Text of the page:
What these neurons do, whether in C. elegans or H. sapiens, is exactly the same: "they pass along an electrical charge to their neighbors or they don't. What's important are less the individual neurons themselves than the manifold connections among them. This structure, in its simplicity, has afforded the brain a wealth of adaptive advantages." It can withstand damage; it can store copius amounts of information; and it can identify patterns, even messy and inconsistent ones and so can deal with ambiguity. (Lewis-Kraus, 2016)
The electrical charges being passed are of course signals generated to respond to and to act in response to signals from the organism's internal and external environment. Whether the charges are strengthened or weakened depends on whether they are used more often and become stronger, or not used and weaken and fade away. The process of strengthening by use or weakening by disuse is what happens when we learn. Modern computers with very fast processors and huge numbers of artificial neurons (circuits) can be trained to recognize whether there is a cat in a picture using the same process; "the reason that the network requires so many neurons and so much data is "that it functions, in a way, like a sort of giant machine democracy. Imagine you want to train a computer to differentiate among five difference items. Your network is made up of millions and millions of neuronal "voters," each of whom has been given five different cards: one for cat, one for dog, one for spider monkey, one for spoon and one for defibrillator. You show your electorate a photo and ask, 'Is this a cat, a dog, a spider monkey, a spoon or a defibrillator?' All the neurons that voted the same way collect in groups, and the network foreman peers down from above and identifies the majority classification: 'A dog?' You say: 'No, maestro, it's a cat. Try again.'" (Lewis-Kraus, 2016)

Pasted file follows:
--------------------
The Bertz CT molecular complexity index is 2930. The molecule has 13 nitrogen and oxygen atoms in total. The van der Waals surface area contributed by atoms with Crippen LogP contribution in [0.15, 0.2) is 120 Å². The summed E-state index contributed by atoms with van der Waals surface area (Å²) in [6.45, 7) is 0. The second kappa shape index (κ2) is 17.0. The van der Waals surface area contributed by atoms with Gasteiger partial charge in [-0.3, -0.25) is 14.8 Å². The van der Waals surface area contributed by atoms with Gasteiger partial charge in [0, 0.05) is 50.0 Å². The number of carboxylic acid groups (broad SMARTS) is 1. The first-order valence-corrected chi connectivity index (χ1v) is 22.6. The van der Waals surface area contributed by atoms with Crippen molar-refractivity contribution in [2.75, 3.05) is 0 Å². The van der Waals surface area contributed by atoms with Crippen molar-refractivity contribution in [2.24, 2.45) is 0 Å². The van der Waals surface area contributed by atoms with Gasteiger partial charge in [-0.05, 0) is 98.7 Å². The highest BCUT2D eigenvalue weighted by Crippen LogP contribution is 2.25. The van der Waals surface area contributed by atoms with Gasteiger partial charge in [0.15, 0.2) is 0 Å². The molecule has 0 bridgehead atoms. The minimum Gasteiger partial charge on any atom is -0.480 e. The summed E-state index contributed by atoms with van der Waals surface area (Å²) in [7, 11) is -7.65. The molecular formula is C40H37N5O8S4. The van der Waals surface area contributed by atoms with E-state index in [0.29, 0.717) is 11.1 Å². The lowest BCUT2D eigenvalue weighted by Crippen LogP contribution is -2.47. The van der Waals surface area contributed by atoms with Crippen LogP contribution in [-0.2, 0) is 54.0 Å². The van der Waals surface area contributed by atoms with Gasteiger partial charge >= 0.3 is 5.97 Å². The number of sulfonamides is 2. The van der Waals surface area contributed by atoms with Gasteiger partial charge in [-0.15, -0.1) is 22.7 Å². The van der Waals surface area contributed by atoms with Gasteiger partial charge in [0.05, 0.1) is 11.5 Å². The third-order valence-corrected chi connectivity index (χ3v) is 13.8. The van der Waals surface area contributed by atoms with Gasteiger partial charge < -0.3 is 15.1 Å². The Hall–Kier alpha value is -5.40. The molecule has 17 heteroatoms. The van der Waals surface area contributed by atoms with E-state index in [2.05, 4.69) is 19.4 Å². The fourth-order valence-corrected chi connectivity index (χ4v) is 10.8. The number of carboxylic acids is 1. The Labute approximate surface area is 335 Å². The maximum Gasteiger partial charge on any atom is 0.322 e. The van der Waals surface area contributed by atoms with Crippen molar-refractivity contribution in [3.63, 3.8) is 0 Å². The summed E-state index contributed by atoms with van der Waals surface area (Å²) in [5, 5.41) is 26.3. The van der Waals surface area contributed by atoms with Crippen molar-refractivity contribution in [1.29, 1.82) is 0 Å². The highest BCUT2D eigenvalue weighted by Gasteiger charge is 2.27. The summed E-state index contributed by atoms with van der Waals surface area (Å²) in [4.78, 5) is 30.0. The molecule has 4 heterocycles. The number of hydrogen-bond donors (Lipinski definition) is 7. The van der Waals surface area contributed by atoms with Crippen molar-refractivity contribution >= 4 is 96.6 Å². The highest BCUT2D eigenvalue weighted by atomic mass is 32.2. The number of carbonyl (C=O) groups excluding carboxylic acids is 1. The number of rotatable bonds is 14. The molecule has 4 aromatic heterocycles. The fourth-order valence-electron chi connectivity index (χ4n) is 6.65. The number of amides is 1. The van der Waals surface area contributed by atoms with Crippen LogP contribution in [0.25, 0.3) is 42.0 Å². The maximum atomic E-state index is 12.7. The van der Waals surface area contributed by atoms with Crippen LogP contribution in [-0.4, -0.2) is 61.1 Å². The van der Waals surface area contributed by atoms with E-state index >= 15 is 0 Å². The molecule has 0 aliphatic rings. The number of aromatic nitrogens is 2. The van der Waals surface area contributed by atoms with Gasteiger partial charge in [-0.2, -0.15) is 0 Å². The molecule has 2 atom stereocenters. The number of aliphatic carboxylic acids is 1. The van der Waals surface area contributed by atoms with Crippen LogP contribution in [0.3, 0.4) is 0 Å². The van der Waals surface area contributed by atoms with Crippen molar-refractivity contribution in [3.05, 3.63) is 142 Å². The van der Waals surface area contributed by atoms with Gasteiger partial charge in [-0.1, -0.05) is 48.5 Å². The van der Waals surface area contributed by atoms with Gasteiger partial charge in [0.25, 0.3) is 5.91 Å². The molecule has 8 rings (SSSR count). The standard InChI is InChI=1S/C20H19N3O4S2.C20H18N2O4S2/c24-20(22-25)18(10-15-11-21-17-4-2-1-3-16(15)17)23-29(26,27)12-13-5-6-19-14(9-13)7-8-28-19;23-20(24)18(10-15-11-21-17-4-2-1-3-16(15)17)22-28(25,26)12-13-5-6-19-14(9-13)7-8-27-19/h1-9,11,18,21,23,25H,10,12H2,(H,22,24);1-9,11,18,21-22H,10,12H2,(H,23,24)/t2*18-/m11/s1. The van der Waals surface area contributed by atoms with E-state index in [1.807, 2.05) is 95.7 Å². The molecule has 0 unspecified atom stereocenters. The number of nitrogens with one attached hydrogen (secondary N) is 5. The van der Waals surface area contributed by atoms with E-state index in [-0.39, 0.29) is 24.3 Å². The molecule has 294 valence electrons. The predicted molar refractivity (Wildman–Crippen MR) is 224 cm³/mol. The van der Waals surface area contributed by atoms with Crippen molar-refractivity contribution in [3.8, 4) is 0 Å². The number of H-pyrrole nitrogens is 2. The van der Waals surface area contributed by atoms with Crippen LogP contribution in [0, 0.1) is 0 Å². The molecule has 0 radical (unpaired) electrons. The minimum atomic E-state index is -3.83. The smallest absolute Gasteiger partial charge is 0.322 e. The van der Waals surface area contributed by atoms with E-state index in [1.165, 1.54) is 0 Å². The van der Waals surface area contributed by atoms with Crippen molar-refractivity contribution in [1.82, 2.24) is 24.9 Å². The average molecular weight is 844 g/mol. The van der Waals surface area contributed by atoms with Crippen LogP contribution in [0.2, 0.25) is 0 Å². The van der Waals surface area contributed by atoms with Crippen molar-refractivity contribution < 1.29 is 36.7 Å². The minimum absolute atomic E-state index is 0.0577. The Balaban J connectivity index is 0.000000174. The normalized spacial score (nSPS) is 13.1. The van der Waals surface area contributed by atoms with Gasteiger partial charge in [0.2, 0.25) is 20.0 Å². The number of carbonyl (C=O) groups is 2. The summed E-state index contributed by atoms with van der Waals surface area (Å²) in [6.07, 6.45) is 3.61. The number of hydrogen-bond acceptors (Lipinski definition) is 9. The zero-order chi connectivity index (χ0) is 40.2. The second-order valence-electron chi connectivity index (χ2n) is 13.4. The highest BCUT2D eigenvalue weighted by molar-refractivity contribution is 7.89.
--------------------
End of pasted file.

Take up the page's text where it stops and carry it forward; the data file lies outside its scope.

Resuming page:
The new Translate is not hard-wired with English grammar rules. Instead, it uses machine learning precisely how a baby learns language.
The more people interact with Translate, the better it becomes at using language. Its developers "instructed the networks on enormous banks of "labeled" data--speech files with correct transcriptions, for example--and the computers improved their responses to better match reality." (Lewis-Kraus, 2016)
This was how the AlphaGo computer was able to master the game of Go and to defeat a highly skilled human competitor in a game that requires making choices from among many thousands of possible moves (unlike chess).
Machine learning is highly flexible. Lewis-Kraus reports that a Translate engineer took a network he designed to judge artwork and used it to drive an autonomous radio-controlled car.
A network designed to recognize specific animals can be transformed into one that works with a CT scanner. Samsung has announced that it has developed a program that can reliably recognize tumors well before trained humans can.
Much of school practice is based on teaching the rules: grammar, syntax, vocabulary. It, like its computer counterpart is laborious both for teachers and students and doesn't work very well where the rules are fuzzy.
The human brain is the model that the improved Translate is built on. What can we learn from Translate to improve student learning?
Lewis-Kraus, Gideon (2016). The Great A.I. Awakening: How Google used artificial intelligence to transform Google Translate, one of its more popular services — and how machine learning is poised to reinvent computing itself. Retrieved from http://nyti.ms/2hMtKOn
Dr. John Holton
Dr. John Holton joined the S²TEM Centers SC in July of 2013, as a research associate with an emphasis on the STEM literature including state and local STEM plans from around the nation.